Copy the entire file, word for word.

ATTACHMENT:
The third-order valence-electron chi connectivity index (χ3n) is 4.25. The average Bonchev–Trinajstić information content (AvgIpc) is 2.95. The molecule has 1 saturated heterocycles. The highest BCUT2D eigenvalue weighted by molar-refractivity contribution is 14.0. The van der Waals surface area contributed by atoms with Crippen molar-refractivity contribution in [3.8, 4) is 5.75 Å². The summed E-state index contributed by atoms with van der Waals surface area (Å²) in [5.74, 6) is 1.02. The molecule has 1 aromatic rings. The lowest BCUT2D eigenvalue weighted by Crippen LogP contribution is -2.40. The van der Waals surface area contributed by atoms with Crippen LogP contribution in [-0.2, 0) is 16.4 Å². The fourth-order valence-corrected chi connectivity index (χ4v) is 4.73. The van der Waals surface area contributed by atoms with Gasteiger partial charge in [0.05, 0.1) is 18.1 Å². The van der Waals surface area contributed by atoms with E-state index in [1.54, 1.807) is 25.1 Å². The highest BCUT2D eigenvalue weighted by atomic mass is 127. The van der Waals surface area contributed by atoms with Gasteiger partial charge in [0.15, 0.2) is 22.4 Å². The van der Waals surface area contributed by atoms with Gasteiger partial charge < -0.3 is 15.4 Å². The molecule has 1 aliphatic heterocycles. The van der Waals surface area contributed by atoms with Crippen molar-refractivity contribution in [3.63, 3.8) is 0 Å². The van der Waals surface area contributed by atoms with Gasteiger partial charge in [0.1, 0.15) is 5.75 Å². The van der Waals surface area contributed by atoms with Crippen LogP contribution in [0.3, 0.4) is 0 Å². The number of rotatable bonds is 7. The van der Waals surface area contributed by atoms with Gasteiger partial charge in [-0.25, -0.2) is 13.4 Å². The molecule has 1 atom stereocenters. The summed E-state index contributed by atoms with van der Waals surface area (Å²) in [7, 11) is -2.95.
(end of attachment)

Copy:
The third-order valence-electron chi connectivity index (χ3n) is 4.25. The average Bonchev–Trinajstić information content (AvgIpc) is 2.95. The molecule has 1 saturated heterocycles. The highest BCUT2D eigenvalue weighted by molar-refractivity contribution is 14.0. The van der Waals surface area contributed by atoms with Crippen molar-refractivity contribution in [3.8, 4) is 5.75 Å². The summed E-state index contributed by atoms with van der Waals surface area (Å²) in [5.74, 6) is 1.02. The molecule has 1 aromatic rings. The lowest BCUT2D eigenvalue weighted by Crippen LogP contribution is -2.40. The van der Waals surface area contributed by atoms with Crippen LogP contribution in [-0.2, 0) is 16.4 Å². The fourth-order valence-corrected chi connectivity index (χ4v) is 4.73. The van der Waals surface area contributed by atoms with Gasteiger partial charge in [0.05, 0.1) is 18.1 Å². The van der Waals surface area contributed by atoms with E-state index in [1.54, 1.807) is 25.1 Å². The highest BCUT2D eigenvalue weighted by atomic mass is 127. The van der Waals surface area contributed by atoms with Gasteiger partial charge in [0.15, 0.2) is 22.4 Å². The van der Waals surface area contributed by atoms with Gasteiger partial charge < -0.3 is 15.4 Å². The molecule has 1 aliphatic heterocycles. The van der Waals surface area contributed by atoms with Crippen molar-refractivity contribution in [3.63, 3.8) is 0 Å². The van der Waals surface area contributed by atoms with Gasteiger partial charge in [0.1, 0.15) is 5.75 Å². The van der Waals surface area contributed by atoms with Crippen LogP contribution in [0.3, 0.4) is 0 Å². The number of rotatable bonds is 7. The van der Waals surface area contributed by atoms with Gasteiger partial charge in [-0.25, -0.2) is 13.4 Å². The molecule has 1 atom stereocenters. The summed E-state index contributed by atoms with van der Waals surface area (Å²) in [7, 11) is -2.95.